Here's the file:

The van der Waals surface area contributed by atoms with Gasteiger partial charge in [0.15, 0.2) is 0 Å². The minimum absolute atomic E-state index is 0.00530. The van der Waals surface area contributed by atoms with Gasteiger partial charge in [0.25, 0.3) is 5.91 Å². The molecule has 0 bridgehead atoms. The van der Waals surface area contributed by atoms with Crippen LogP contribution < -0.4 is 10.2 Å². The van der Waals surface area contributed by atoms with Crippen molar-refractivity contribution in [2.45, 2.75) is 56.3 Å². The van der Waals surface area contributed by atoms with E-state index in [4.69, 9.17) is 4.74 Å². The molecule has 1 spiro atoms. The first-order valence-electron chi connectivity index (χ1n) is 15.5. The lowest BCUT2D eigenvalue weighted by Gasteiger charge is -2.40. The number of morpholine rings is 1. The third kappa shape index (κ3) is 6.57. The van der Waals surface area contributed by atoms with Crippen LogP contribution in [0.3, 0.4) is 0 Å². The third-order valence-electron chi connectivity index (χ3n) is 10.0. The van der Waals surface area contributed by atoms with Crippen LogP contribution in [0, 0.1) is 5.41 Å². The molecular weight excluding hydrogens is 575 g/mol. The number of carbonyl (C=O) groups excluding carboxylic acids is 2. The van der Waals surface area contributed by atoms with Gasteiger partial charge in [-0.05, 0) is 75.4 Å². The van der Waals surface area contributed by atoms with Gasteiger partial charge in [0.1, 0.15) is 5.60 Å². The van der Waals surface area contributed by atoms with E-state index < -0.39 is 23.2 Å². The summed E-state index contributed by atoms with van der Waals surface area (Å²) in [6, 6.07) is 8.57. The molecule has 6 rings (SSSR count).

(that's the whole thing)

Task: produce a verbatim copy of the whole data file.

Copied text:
The van der Waals surface area contributed by atoms with Gasteiger partial charge in [0.15, 0.2) is 0 Å². The minimum absolute atomic E-state index is 0.00530. The van der Waals surface area contributed by atoms with Gasteiger partial charge in [0.25, 0.3) is 5.91 Å². The molecule has 0 bridgehead atoms. The van der Waals surface area contributed by atoms with Crippen LogP contribution < -0.4 is 10.2 Å². The van der Waals surface area contributed by atoms with Crippen molar-refractivity contribution in [2.45, 2.75) is 56.3 Å². The van der Waals surface area contributed by atoms with E-state index in [4.69, 9.17) is 4.74 Å². The molecule has 1 spiro atoms. The first-order valence-electron chi connectivity index (χ1n) is 15.5. The lowest BCUT2D eigenvalue weighted by Gasteiger charge is -2.40. The number of morpholine rings is 1. The third kappa shape index (κ3) is 6.57. The van der Waals surface area contributed by atoms with Crippen LogP contribution in [0.3, 0.4) is 0 Å². The third-order valence-electron chi connectivity index (χ3n) is 10.0. The van der Waals surface area contributed by atoms with Crippen LogP contribution in [0, 0.1) is 5.41 Å². The molecular weight excluding hydrogens is 575 g/mol. The number of carbonyl (C=O) groups excluding carboxylic acids is 2. The van der Waals surface area contributed by atoms with Gasteiger partial charge in [-0.05, 0) is 75.4 Å². The van der Waals surface area contributed by atoms with Gasteiger partial charge in [0.1, 0.15) is 5.60 Å². The van der Waals surface area contributed by atoms with E-state index < -0.39 is 23.2 Å². The summed E-state index contributed by atoms with van der Waals surface area (Å²) in [6, 6.07) is 8.57. The molecule has 6 rings (SSSR count).